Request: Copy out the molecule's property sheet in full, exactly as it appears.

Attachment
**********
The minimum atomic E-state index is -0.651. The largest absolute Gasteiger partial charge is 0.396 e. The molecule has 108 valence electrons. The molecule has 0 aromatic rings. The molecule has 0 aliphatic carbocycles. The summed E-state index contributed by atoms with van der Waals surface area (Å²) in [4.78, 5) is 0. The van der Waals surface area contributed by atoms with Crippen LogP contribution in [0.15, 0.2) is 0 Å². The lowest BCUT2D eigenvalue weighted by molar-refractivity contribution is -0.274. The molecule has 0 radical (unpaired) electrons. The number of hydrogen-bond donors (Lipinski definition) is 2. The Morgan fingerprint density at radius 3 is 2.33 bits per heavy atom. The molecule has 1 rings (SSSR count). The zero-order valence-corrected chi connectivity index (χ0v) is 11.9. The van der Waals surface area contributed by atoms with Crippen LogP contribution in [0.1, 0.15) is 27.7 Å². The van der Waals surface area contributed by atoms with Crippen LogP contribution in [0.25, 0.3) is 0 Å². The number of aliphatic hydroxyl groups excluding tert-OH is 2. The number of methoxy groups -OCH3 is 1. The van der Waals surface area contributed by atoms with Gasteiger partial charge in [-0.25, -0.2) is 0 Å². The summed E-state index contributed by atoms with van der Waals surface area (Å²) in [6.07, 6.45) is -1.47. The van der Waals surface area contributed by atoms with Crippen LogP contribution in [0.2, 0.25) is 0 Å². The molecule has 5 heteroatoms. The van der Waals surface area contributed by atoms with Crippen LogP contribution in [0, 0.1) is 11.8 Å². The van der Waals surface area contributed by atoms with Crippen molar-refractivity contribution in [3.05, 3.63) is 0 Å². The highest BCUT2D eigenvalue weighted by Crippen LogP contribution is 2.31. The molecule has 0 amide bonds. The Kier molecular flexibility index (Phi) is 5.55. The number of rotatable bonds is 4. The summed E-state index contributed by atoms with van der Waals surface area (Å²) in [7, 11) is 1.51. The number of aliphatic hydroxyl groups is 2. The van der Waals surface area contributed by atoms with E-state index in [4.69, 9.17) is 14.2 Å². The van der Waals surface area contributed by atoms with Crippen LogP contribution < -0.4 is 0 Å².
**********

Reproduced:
The minimum atomic E-state index is -0.651. The largest absolute Gasteiger partial charge is 0.396 e. The molecule has 108 valence electrons. The molecule has 0 aromatic rings. The molecule has 0 aliphatic carbocycles. The summed E-state index contributed by atoms with van der Waals surface area (Å²) in [4.78, 5) is 0. The van der Waals surface area contributed by atoms with Crippen LogP contribution in [0.15, 0.2) is 0 Å². The lowest BCUT2D eigenvalue weighted by molar-refractivity contribution is -0.274. The molecule has 0 radical (unpaired) electrons. The number of hydrogen-bond donors (Lipinski definition) is 2. The Morgan fingerprint density at radius 3 is 2.33 bits per heavy atom. The molecule has 1 rings (SSSR count). The zero-order valence-corrected chi connectivity index (χ0v) is 11.9. The van der Waals surface area contributed by atoms with Crippen LogP contribution in [0.1, 0.15) is 27.7 Å². The van der Waals surface area contributed by atoms with Crippen LogP contribution in [0.25, 0.3) is 0 Å². The number of aliphatic hydroxyl groups excluding tert-OH is 2. The number of methoxy groups -OCH3 is 1. The van der Waals surface area contributed by atoms with Gasteiger partial charge in [-0.25, -0.2) is 0 Å². The summed E-state index contributed by atoms with van der Waals surface area (Å²) in [6.07, 6.45) is -1.47. The van der Waals surface area contributed by atoms with Crippen LogP contribution in [0.2, 0.25) is 0 Å². The molecule has 5 heteroatoms. The van der Waals surface area contributed by atoms with Crippen LogP contribution in [0, 0.1) is 11.8 Å². The van der Waals surface area contributed by atoms with Crippen molar-refractivity contribution in [3.05, 3.63) is 0 Å². The highest BCUT2D eigenvalue weighted by Crippen LogP contribution is 2.31. The molecule has 0 amide bonds. The Kier molecular flexibility index (Phi) is 5.55. The number of rotatable bonds is 4. The summed E-state index contributed by atoms with van der Waals surface area (Å²) in [7, 11) is 1.51. The number of aliphatic hydroxyl groups is 2. The van der Waals surface area contributed by atoms with E-state index in [4.69, 9.17) is 14.2 Å². The van der Waals surface area contributed by atoms with Crippen LogP contribution < -0.4 is 0 Å².